[0077] In step S340, the vehicle controller is instructed to begin operating in the component configuration C2, after verification that the component configuration architecture is set to a C2 configuration, and that the hybrid electric components have been set to C2 states. The control then proceeds to step S350, where it returns to step

[0078] When the control method proceeds to step S400 (see FIG. 9) the ECU 200 has determined that the vehicle 10 should be operating in component configuration C3. The ECU 200 then reviews the settings for the high voltage switching devices 80-86 to confirm they are in the appropriate predetermined settings for the C3 component configuration architecture. In an exemplary embodiment, these predetermined settings may be established from lookup tables in the ECU, by adaptive determination of the ECU as a result of various other vehicle inputs and states, or may be set manually by an operator or technician. Furthermore, additional methods for determining these settings may be used as they are developed or become available. If it is determined that the vehicle 10 conforms to the settings of the C3 component configuration (S400: Yes) the control proceeds to step S420. If it is determined that the vehicle 10 does not conform to the settings of the C3 component configuration (S400: No), the control proceeds to step S410, where the high voltage switching devices 80-86 are set to the settings of the C3 component configuration architecture. In an exemplary embodiment where C3 is an reduced electric drive configuration, the high voltage switching devices 80, 81, 82, 83, 84, and 86 are set active, to complete electrical circuits between the hybrid electric components. The high voltage switching device 85 is set inactive, to open the electrical circuits to the electric drive motor 60 and drive motor controller 61. The control then proceeds to step S420. In step S420, the control determines if all hybrid vehicle components are in the appropriate predetermined settings for the C3 component configuration.

[0079] In an exemplary embodiment where C3 is a reduced electric drive configuration, the states of the energy generation devices 400, 401, the energy storage devices 500, 501, and the drive motor 50 and drive motor controller 51 are set to an active state. The drive motor 60 and drive motor controller 61 are set to an inactive state. Furthermore, the state of the active drive motor 50 and drive motor controller 51 is set to an increased power output limit consistent with compensating for some of the performance degradation associated with the inactive state of the drive motor 60 and drive motor controller 61. It will be appreciated that the state of a component may include whether the component is active, disabled, or in a low energy “sleep” state. The state of a component may also include various internal settings and parameters that affect the functionality or performance of the individual component, or a particular operational mode the component might be capable of functioning in. It will be appreciated that any number or type of component state now defined or not yet implemented may be selected by a component configuration setting. In an exemplary embodiment, these predetermined states may be established from lookup tables in the ECU, by adaptive determination of the ECU as a result of various other vehicle inputs and states, or may be set manually by an operator or technician. Furthermore, additional methods for determining these settings may be used as they are developed or become available.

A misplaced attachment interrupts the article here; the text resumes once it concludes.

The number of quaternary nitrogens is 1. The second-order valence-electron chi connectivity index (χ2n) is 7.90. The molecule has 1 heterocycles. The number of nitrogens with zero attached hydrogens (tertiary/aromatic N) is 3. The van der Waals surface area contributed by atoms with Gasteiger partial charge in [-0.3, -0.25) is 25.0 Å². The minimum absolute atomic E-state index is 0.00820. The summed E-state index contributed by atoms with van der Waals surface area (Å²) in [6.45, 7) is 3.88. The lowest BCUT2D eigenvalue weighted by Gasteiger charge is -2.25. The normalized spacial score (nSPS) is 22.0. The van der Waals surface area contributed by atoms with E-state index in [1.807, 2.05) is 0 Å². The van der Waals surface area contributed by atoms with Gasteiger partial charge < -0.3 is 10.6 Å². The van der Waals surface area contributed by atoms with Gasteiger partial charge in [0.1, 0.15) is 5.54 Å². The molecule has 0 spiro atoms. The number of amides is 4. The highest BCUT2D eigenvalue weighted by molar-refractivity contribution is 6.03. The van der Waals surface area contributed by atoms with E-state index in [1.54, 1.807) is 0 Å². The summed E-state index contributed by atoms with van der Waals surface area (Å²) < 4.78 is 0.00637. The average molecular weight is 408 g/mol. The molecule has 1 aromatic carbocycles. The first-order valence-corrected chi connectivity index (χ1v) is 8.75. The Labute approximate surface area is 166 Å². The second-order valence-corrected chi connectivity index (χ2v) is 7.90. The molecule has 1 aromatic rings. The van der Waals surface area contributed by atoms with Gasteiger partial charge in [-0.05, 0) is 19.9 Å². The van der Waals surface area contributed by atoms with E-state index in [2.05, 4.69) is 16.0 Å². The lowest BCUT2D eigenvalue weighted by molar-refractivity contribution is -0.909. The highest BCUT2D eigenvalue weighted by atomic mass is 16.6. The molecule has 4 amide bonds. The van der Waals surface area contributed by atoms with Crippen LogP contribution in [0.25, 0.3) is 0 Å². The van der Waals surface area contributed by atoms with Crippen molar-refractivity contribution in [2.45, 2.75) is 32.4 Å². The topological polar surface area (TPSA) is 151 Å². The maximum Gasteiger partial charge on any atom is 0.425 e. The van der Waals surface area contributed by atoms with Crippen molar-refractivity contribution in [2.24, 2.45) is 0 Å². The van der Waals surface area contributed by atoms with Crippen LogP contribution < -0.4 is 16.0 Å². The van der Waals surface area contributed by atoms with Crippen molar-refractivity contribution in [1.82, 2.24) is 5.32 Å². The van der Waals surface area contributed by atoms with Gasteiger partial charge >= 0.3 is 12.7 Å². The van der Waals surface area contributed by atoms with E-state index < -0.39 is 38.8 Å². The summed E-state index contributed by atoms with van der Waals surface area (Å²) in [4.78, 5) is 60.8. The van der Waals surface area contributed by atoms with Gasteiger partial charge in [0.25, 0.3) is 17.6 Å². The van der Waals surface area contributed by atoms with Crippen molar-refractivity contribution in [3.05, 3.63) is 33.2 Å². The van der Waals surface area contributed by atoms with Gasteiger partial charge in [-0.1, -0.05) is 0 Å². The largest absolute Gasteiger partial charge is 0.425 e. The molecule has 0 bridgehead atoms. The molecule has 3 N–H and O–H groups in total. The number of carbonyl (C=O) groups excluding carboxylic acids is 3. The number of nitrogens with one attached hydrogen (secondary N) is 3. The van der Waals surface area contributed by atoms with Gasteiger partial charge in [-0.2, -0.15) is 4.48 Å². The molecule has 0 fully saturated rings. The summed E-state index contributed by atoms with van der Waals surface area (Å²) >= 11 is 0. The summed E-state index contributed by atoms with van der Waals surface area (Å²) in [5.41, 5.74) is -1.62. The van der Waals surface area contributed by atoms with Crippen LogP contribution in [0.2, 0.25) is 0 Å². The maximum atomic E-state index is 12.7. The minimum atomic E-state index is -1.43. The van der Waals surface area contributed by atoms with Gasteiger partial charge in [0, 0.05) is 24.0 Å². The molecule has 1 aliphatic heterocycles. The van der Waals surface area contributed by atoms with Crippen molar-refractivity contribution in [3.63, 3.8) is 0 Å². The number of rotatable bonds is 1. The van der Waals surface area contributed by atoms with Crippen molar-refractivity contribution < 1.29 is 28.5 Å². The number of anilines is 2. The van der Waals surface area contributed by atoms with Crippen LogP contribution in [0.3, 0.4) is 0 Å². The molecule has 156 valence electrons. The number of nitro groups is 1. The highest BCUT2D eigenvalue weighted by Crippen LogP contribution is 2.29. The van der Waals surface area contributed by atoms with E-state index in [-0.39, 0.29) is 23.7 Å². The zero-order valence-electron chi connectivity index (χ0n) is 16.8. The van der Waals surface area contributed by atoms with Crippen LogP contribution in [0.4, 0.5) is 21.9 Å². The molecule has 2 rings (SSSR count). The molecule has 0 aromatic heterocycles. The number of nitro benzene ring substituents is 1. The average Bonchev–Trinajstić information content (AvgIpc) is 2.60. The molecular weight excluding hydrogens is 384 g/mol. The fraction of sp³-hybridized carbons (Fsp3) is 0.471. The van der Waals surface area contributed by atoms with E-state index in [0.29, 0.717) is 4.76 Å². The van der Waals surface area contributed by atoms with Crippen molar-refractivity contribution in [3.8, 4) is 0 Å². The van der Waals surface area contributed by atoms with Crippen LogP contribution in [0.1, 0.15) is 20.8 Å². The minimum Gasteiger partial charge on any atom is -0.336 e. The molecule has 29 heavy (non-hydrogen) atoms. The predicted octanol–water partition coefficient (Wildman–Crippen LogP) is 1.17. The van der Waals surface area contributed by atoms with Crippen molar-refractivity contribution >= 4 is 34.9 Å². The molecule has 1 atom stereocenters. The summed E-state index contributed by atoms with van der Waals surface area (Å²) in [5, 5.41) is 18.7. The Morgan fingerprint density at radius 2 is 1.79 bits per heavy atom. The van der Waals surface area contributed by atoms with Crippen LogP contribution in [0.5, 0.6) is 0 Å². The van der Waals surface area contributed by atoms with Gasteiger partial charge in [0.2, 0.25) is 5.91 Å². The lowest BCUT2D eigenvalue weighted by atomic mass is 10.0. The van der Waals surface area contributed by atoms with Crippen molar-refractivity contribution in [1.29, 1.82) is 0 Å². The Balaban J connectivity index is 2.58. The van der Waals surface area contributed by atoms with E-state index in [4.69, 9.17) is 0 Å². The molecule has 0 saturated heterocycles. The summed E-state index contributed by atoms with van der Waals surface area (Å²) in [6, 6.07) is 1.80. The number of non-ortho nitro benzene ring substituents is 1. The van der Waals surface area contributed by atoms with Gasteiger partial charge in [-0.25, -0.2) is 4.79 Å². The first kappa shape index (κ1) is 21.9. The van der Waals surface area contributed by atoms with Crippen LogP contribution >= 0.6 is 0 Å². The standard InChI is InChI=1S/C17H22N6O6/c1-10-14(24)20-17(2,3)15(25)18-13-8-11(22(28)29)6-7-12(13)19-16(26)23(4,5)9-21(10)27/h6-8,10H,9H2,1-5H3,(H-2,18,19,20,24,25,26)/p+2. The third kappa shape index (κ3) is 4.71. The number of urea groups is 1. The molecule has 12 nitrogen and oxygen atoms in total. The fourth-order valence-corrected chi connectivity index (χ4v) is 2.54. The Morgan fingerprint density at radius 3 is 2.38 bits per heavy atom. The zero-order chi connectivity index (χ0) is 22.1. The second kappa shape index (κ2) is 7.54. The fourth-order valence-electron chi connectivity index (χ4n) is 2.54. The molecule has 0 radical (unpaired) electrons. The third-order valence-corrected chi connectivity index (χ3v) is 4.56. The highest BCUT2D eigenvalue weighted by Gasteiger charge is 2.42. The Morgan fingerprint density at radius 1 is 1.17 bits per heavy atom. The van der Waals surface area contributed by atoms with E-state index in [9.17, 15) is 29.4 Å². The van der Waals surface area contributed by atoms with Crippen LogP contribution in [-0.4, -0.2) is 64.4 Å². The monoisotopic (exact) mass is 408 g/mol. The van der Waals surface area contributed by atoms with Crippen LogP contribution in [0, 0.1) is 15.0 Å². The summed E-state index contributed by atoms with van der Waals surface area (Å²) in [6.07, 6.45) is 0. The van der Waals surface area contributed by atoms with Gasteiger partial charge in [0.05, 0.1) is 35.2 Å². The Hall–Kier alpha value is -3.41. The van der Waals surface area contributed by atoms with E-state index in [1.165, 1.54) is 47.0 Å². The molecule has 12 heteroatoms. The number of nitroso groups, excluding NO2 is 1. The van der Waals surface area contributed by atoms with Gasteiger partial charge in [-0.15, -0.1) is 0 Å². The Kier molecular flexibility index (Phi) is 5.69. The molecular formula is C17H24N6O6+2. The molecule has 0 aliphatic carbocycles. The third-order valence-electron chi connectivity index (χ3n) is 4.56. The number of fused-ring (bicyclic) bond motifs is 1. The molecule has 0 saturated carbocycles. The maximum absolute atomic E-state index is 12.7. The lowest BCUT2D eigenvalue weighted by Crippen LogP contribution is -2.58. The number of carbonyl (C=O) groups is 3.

[0080] If it is determined that the hybrid electric components are in the requisite states of the C3 component configuration (S420: Yes) the control proceeds to step S440. If it is determined that the hybrid electric components are not in the requisite states of the C3 component configuration (S420: No), the control proceeds to step S430, where the hybrid electric components are placed in the states of the C3 component configuration. The control then proceeds to step S440.

[0081] In step S440, the vehicle controller is instructed to begin operating in the component configuration C3, after verification that the component configuration architecture is set to a C3 configuration, and that the hybrid electric components have been set to C3 states. The control then proceeds to step S450, where it returns to step s100.

[0082] When the control method proceeds to step S500 (see FIG. 10) the ECU 200 has determined that the vehicle 10 should be operating in component configuration C4. The ECU 200 then reviews the settings for the high voltage switching devices 80-86 to confirm they are in the appropriate predetermined settings for the C4 component configuration architecture. In an exemplary embodiment, these predetermined settings may be established from lookup tables in the ECU, by adaptive determination of the ECU as a result of various other vehicle inputs and states, or may be set manually by an operator or technician. Furthermore, additional methods for determining these settings may be used as they are developed or become available.

[0083] If it is determined that the vehicle 10 conforms to the settings of the C4 component configuration (S500: Yes) the control proceeds to step S520. If it is determined that the vehicle 10 does not conform to the settings of the C4 component configuration (S500: No), the control proceeds to step S510, where the high voltage switching devices 80-86 are set to the settings of the C4 component configuration architecture. In an exemplary embodiment where C4 is an reduced energy generation configuration, the high voltage switching devices 80, 82, 83, 84, 85 and 86 are set active, to complete electrical circuits between the hybrid electric components. The high voltage switching device 81 is set inactive, to open the electrical circuit to the energy generation device 401. The control then proceeds to step S520.